American Literature of the Sea and Great Lakes
SOMERS. A naval brig of 266 tons, named after naval hero Richard Somers, the U.S.S. Somers (built 1842) was the site of an important mutiny* in 1842, the consequences of which were that three Americans were hanged from her yardarm by command of Captain Alexander Slidell Mackenzie.* On 26 November 1842, the Somers was returning from her second cruise, a training mission of naval apprentices, when Mackenzie was informed by his first lieutenant Guert Gansevoort (Herman Melville’s* first cousin) that there was apparently a plot by a small group of men to take over the vessel and turn her into a pirate.* The ringleader of the alleged conspiracy was eighteen-year-old acting midshipman Philip Spencer, the son of John C. Spencer, President Tyler’s secretary of war. Although he at first treated the story with ridicule, Mackenzie arrested Spencer later that same day. When confronted, Spencer admitted to speaking of taking over the ship but claimed it was in jest. Over the next two days some suspicious incidents on board, including a mysterious rush aft and gatherings of men speaking in low tones, convinced Mackenzie that a full-blown mutiny was indeed evolving and that immediate action needed to be taken. On 1 December 1842, Mackenzie executed Spencer along with boatswain’s mate Samuel Cromwell and seaman Elisha Small.
The Somers arrived in New York two weeks later, and the hangings became the subject of intense national discussion. Amid wildly conflicting reports, Mackenzie was praised or condemned with equal vigor by newspapers in New York, Boston, and Washington. His critics, among them Spencer’s father and James Gordon Bennett of the New York Herald, were outraged that Mackenzie had engaged in such extreme action when, in fact, no overt act of mutiny ever occurred, no trial was held to determine the validity of the accusation, and no chance was given the three accused men to refute the charges against them. According to some, young Philip Spencer might have been engaged in an elaborate role-playing game. Mackenzie’s supporters, who included sailor-lawyer Richard Henry Dana Jr.,* Horace Greeley of the New York Daily Tribune, and other members of the Whig press who supported a strong navy to combat piracy,* commended Mackenzie for acting swiftly and even heroically. A naval court-martial trial was convened in New York the following February, during which Mackenzie stood accused of murder, oppression, conduct unbecoming an officer, and other specifications. Witnesses were heard, and Mackenzie submitted his own written version of events. He was eventually acquitted on all counts.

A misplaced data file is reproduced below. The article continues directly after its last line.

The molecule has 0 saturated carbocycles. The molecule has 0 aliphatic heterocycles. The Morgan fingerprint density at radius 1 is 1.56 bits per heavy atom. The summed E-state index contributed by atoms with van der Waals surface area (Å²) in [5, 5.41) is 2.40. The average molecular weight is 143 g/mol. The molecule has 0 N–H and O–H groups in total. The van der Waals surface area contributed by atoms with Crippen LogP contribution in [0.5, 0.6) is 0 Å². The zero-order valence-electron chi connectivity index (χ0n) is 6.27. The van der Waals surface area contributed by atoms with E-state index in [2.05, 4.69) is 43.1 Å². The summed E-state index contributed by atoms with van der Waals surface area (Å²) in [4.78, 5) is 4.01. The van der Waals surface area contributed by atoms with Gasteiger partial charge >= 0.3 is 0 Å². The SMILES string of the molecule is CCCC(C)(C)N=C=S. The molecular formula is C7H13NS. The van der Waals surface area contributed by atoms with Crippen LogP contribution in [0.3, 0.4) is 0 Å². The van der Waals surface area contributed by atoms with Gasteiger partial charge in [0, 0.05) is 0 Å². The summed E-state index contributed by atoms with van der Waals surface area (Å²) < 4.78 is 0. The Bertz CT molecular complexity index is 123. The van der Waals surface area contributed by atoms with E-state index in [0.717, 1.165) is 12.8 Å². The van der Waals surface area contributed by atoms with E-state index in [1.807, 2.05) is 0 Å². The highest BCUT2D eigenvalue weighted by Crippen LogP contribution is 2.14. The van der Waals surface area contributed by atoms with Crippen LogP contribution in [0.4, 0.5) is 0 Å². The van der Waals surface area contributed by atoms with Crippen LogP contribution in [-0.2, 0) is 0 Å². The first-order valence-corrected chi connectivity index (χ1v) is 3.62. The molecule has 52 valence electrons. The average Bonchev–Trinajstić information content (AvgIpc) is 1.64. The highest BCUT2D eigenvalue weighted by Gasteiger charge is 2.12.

The verdict did not put the matter to rest. The trial transcript, Proceedings of the Naval Court Martial in the Case of Alexander Slidell Mackenzie, was printed in 1844 with an eighty-page review by James Fenimore Cooper.* Cooper, once a navy man himself and at that time a naval historian as well as renowned author of the sea and the American frontier, concluded that Mackenzie acted with needless haste and panic and had been taken in by dubious impressions rather than the solid, verifiable facts. The Somers incident eventually made its way into some of America’s enduring literature. Herman Melville, who felt a warm family loyalty toward his cousin Gansevoort, refers to the Somers affair in White-Jacket* (1850), Billy Budd* (1924), and his poem “Bridegroom Dick” (1888). The Somers continued her service in the navy until 1846, when, in a squall off the coast of Veracruz during the Mexican War, she sank, losing thirty-nine men.
FURTHER READING: Egan, Hugh. “Introduction,” Proceedings of the Naval Court Martial in the Case of Alexander Slidell Mackenzie. Delmar, NY: Scholars’ Facsimiles and Reprints, 1992; Hayford, Harrison, ed. The Somers Mutiny Affair. Englewood Cliffs, NJ: Prentice-Hall, 1959; McFarland, Philip. Sea Dangers: The Affair of the Somers. New York: Schocken, 1985.